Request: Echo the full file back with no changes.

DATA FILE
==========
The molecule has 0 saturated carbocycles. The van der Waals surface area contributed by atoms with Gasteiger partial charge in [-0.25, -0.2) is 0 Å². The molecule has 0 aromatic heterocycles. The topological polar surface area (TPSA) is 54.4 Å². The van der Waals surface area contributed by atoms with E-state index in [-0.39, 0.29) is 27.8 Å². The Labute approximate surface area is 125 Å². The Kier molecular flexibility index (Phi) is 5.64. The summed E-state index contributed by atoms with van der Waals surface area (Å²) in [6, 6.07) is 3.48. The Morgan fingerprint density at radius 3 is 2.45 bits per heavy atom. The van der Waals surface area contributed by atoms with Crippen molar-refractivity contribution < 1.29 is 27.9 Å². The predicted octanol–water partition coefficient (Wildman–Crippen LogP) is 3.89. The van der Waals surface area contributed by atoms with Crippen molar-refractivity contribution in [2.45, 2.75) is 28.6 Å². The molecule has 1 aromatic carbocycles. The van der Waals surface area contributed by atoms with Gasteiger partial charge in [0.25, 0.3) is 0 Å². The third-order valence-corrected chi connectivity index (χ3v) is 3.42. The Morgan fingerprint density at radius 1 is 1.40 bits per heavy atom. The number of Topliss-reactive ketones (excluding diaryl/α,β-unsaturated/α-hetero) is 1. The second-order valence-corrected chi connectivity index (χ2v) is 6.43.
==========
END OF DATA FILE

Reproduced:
The molecule has 0 saturated carbocycles. The van der Waals surface area contributed by atoms with Gasteiger partial charge in [-0.25, -0.2) is 0 Å². The molecule has 0 aromatic heterocycles. The topological polar surface area (TPSA) is 54.4 Å². The van der Waals surface area contributed by atoms with E-state index in [-0.39, 0.29) is 27.8 Å². The Labute approximate surface area is 125 Å². The Kier molecular flexibility index (Phi) is 5.64. The summed E-state index contributed by atoms with van der Waals surface area (Å²) in [6, 6.07) is 3.48. The Morgan fingerprint density at radius 3 is 2.45 bits per heavy atom. The van der Waals surface area contributed by atoms with Crippen molar-refractivity contribution < 1.29 is 27.9 Å². The predicted octanol–water partition coefficient (Wildman–Crippen LogP) is 3.89. The van der Waals surface area contributed by atoms with Crippen molar-refractivity contribution in [2.45, 2.75) is 28.6 Å². The molecule has 1 aromatic carbocycles. The van der Waals surface area contributed by atoms with Gasteiger partial charge in [0.25, 0.3) is 0 Å². The third-order valence-corrected chi connectivity index (χ3v) is 3.42. The Morgan fingerprint density at radius 1 is 1.40 bits per heavy atom. The number of Topliss-reactive ketones (excluding diaryl/α,β-unsaturated/α-hetero) is 1. The second-order valence-corrected chi connectivity index (χ2v) is 6.43.